The Non-Verbal Dance that Happens in a Hug


Recently, upon departure of an event, I reached my arms out in an open fashion inviting a hug to say goodbye to a family friend.  I waited to see if the person would respond to my non-verbal invitation for a hug.  Indeed, she took me up on this offer by moving in with an open posture towards me, leaned in, and we began to embrace.  However, as the receiver of this hug, I actually felt the person hollow her torso backwards in her body, move sideways, and barely make physical contact with me. Then, she gave me a gentle pat on my back that I perceived as her non-verbal message that she was ready to separate from the embrace. I had several thoughts emerge when this happened.  I thought, “am I not huggable? Is there something uncomfortable about hugging me? Is this family friend feeling differently about our departure than me? Am I making her uncomfortable?” All of these loaded non-verbal messages lasted just under 3 seconds.

Messages that occur non-verbally through the movement relationship between others are something that dance/movement therapists attend to. Dance/movement therapists use systems such as Laban Movement Analysis (LMA), the Kestenberg Movement Profile (KMP), and Movement Pattern Analysis (MPA) in order to describe, interpret, document, and intervene with a variety of human movements. A dance/movement therapist views movement of the body as both expressive and communicative and in examining one’s movement vocabulary or range we can “open a door to the study of patterns of early development, coping strategies, and personality configurations” (Kestenberg Amighi, Loman, Lewis, & Sossin, 1999, p. 2). Through looking at some of the concepts within these systems of movement analysis along with touch research, we can begin to understand the non-verbal dance might occur within a hug.  Here are a few concepts, over-simplified, of course.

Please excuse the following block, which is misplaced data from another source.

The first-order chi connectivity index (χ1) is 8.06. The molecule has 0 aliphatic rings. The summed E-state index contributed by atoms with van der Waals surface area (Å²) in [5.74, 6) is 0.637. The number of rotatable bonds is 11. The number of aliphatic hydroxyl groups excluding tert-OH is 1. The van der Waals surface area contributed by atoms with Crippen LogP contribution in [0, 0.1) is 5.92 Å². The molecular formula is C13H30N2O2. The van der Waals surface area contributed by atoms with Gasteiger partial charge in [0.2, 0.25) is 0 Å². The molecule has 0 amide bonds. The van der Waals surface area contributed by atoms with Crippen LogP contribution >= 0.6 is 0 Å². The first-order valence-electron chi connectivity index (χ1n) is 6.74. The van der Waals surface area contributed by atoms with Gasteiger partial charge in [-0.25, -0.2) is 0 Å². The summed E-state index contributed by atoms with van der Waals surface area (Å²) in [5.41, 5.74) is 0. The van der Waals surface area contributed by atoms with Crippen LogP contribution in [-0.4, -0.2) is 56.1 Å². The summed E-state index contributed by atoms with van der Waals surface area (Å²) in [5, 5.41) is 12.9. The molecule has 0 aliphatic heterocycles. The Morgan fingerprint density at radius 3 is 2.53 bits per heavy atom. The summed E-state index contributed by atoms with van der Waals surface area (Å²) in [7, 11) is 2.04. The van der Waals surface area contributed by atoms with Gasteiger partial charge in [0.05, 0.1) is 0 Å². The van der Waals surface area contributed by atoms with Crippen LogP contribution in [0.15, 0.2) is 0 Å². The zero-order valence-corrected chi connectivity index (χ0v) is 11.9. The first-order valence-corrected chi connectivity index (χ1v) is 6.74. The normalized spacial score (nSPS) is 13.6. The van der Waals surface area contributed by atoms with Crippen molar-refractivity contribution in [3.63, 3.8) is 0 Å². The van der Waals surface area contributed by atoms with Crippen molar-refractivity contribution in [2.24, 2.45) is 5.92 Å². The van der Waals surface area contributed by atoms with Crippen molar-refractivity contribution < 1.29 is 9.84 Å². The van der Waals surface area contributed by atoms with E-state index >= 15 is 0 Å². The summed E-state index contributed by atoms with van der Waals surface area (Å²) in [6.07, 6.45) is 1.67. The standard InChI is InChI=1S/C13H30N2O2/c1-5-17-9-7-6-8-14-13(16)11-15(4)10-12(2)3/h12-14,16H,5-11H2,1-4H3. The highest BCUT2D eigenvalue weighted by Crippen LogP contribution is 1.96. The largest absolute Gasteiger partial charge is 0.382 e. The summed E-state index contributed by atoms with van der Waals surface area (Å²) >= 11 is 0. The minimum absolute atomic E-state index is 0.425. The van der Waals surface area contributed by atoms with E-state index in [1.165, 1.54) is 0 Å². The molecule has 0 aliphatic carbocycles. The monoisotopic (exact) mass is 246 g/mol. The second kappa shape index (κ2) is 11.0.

http://best-posts.com/wp-content/uploads/2013/11/Couples-hugging-love-35160074-441-283.jpg

Body Shape: How our bodies make “shape” in the environment is an observational category in the movement analysis systems that look at what forms the body makes. For example, does the body shape change in relation to self or in relation to the environment? What is influencing its process of change? Changes in Shape can reveal a variety of inner attitudes and motivations that don’t need to be conscious in order to be operating. These shaping qualities are based on the growing and shrinking of bodily dimensions resulting from a basic sense of comfort/discomfort, and influence feelings of trust and security.  Imagine a hug when someone molds her body into yours, takes a long exhale, and relaxes their body shape into yours.

Muscle Tension in the Body: According to the research from Judith Kestenberg, a psychoanalyst specializing in child development, all muscles exhibit an ever-changing alternation in muscle tension during any activity. Kestenberg identified rhythmic patterns of these changes in muscle tension– tension-flow-rhythms – based on observations of thousands of free hand tracings she made while observing babies moving. From these observations she identified ten basic rhythms that she felt correlated with particular developmental tasks. For example, the pat on my back (a.k.a., “biting rhythm”) that I experienced in the hug with my friend corresponds with the developmental task of separation and differentiation.  This rhythm could be a nonverbal signal during a hug that tells us it is time to separate and create distance between our bodies.  It can also be a sign that the other party isn’t interested in this physical proximity and is trying to disengage politely.  Most often, many of these movement messages occur out of consciousness and quite quickly. Another example of a different tension-flow-rhythm might be when one strokes your back (like petting an animal) in a nurturing rhythm, simulating the developmental need of soothing, bonding, and desiring connectedness.